RBC Now Forecasting Benchmark Home Prices to Fall 7% By Middle of 2021

Benchmark Home Prices
Photo by Gustavo Zambelli on Unsplash

In its latest housing market update, RBC is forecasting national benchmark home prices to fall 7% by the middle of 2021.

Noting May’s impressive percentage changes in both sales and listings, the bank warns that the ‘rebound’ May saw is overinflated when given proper context; namely, April was the worst month in three and a half decades for home sales and an increase from its sub-basement levels does not mean the Canadian housing market is back on track.

Simply put, we may have climbed out of the sub-basement, but that only means we’re now in the basement.

According to RBC, “the eye-catching month-to-month gains across the country overstate the rebound. Activity was still 40% to more than 50% below year-ago levels in most major markets. The increase in May made up only one-fifth of the drop in March and April in Vancouver and Toronto, and closer to one-quarter in Ottawa.”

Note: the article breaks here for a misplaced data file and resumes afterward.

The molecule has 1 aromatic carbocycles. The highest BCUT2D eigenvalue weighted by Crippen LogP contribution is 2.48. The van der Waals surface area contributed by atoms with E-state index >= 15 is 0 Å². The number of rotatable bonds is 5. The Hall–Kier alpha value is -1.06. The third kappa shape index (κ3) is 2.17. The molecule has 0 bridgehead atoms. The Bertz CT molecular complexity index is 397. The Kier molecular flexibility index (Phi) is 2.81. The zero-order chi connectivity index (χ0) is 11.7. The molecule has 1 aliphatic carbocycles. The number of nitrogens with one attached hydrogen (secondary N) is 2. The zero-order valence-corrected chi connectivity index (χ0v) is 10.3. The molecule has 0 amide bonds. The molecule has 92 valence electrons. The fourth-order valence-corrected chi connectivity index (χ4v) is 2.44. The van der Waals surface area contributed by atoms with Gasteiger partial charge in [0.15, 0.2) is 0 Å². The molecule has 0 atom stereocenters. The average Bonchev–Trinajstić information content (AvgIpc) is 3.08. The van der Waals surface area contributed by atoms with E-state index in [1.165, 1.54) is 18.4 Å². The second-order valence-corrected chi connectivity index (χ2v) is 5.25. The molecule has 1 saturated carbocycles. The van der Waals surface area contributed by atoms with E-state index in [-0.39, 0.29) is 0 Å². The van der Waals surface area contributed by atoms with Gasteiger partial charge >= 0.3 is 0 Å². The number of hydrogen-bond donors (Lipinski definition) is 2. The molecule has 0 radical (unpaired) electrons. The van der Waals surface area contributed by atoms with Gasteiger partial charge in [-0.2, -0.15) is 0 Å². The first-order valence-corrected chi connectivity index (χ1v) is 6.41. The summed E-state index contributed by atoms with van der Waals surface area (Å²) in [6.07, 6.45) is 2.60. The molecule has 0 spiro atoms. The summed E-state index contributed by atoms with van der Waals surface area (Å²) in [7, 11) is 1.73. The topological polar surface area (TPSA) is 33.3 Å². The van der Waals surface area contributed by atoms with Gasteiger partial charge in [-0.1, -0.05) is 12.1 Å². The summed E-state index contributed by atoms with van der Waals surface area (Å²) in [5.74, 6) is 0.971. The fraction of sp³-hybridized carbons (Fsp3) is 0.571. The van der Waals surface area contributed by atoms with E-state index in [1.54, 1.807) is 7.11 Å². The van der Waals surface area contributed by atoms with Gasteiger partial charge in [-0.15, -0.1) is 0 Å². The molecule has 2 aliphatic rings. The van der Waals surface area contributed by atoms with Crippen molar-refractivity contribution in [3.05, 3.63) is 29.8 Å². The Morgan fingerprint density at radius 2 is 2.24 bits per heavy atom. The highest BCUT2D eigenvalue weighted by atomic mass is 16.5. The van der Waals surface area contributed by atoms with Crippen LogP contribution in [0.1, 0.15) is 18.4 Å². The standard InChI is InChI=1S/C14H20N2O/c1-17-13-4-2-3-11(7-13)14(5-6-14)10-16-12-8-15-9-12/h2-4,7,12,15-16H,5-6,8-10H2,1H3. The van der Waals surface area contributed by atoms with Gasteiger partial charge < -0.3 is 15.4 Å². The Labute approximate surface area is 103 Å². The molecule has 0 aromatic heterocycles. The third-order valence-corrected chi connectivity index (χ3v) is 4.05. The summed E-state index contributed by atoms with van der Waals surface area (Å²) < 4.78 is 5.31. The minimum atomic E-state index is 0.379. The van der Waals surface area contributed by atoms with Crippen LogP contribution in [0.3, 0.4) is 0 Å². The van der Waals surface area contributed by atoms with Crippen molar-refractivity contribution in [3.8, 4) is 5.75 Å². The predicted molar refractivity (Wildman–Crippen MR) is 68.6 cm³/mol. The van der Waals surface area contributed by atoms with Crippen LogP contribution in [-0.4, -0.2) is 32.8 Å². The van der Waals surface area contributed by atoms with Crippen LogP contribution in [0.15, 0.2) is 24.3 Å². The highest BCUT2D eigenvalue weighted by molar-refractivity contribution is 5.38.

The bank also believes that a combination of factors, including but not limited to, rising supply, COVID’s full economic shock on (once) potential homebuyers, and home prices cresting.

“Despite easing in May, demand-supply conditions generally remained balanced across Canada or still favoured sellers. That’s likely to change. We expect the increase in supply to tip the scale in favour of buyers in many markets across Canada, some sooner than others.”

In Ontario, RBC notes that “Strong starting points in Ottawa, Montreal, Toronto, and Halifax will provide these markets with a temporary buffer” from downward pressure on home prices. Indeed, the Toronto real estate market has been picking up a lot of steam over the past few weeks, with multiple offers and bidding wars once again becoming the norm.

That said, the main reason home prices in Toronto aren’t dropping is that – up until this point – supply and demand have fallen in tandem. Meaning, while fewer houses are for sale for fewer buyers than in previous years because both have fallen equally, the demand (buyers) is still strong relative to the supply (sellers). So much so, in fact, that Toronto real estate remains a sellers’ market. RBC’s report notes that it “could take a little longer in Ontario” to see market favour tip toward buyers, but they do suspect it will happen.

While on a national level there was a discrepancy in the number of new home sales and new listings in May (12%), in Toronto, that difference was still less than 1%.

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